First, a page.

Author Topic: Small lightweight and cheap Z axis?  (Read 4234 times)

beikeland

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Re: Small lightweight and cheap Z axis?
« Reply #15 on: November 26, 2016, 05:38:08 AM »
Afaik with micro stepping it can microstep one step forward and microstep one step right back to where it came from - all that is hidden from Grbl it just sends step/dir as usual to the driver, and the driver handles micromanagement.

But if the stepper driver looses its enable signal you will loose the microstep. But with the gearing on those motors I was under the impression microstepping didn't make any sense, and yeah, I've come to the conclusion they are slow and max out easily on step rate.

ggallant571

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Re: Small lightweight and cheap Z axis?
« Reply #16 on: November 26, 2016, 06:11:22 AM »
I am assuming that when the enable is applied the motor will snap to the full 1.8 degree angle. This is a concern for me as I want to have my home brew gcode processor automatically disable the drivers after a to be specified idle time.
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beikeland

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Re: Small lightweight and cheap Z axis?
« Reply #17 on: November 26, 2016, 08:38:50 AM »
You probably want to look into drivers automatially lowering the holding/idle current instead of disabling the drivers, but for these lasers I'm not sure I would bother as the needed current is so low that over heating shouldn't be a concern?

ggallant571

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Re: Small lightweight and cheap Z axis?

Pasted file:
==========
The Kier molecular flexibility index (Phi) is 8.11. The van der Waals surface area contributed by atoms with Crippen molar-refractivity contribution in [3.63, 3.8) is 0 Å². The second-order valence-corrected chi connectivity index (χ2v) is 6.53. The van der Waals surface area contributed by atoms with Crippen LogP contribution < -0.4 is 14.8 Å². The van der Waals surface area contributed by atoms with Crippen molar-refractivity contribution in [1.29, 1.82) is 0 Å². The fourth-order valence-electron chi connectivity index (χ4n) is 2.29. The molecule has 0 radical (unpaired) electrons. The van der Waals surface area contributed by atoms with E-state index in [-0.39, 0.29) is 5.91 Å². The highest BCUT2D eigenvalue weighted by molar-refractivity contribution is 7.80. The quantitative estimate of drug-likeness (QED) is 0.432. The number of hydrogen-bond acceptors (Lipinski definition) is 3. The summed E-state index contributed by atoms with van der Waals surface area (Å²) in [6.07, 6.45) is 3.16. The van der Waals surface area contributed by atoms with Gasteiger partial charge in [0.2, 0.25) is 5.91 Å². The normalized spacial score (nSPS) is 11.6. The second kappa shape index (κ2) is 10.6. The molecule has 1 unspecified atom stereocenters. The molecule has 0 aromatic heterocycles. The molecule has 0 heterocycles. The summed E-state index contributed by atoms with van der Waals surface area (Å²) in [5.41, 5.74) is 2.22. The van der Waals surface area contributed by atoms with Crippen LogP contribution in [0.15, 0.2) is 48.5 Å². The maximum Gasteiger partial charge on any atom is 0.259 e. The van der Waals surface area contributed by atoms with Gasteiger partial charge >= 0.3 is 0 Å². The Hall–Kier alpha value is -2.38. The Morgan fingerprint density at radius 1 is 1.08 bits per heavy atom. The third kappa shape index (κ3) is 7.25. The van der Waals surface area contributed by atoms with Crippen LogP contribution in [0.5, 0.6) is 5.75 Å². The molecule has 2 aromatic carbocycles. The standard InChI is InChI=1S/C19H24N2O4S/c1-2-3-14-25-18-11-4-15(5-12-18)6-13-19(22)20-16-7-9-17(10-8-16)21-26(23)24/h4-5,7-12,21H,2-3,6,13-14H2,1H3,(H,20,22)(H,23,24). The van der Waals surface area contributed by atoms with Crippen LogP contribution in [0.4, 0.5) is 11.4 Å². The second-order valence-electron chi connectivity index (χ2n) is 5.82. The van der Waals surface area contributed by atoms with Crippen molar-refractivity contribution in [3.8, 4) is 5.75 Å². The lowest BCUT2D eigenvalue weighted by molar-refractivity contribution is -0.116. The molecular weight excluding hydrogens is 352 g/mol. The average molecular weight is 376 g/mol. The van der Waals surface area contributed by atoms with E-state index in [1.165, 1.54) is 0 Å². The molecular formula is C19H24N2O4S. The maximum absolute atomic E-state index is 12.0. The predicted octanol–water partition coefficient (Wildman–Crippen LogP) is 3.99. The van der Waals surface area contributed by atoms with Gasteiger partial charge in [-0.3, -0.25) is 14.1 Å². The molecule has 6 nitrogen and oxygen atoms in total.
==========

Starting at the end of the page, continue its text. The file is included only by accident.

« Reply #18 on: November 26, 2016, 09:29:36 AM »
Zac has stated that T2Laser disables the drivers when idle. I don't know if it was automatics in the firmware of a command from host. One of the reasons is you can manually move the X/Y/Z. Plus, it has been on my TODO list from day one.
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Zax

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Re: Small lightweight and cheap Z axis?
« Reply #19 on: November 26, 2016, 10:11:50 AM »
It's an option, you can have them remain energized or disabled when not being used (helps with heat but makes it easy to bump and lose position)

beikeland

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Re: Small lightweight and cheap Z axis?
« Reply #20 on: November 26, 2016, 11:35:38 AM »
I always re-home before running a second cut/etch so thats of less concern. And raipiding to 0,0 before homing means it doesn't take long at all.

If keeping 100% accurate position maybe a stepper driver with an idle current function is what you need?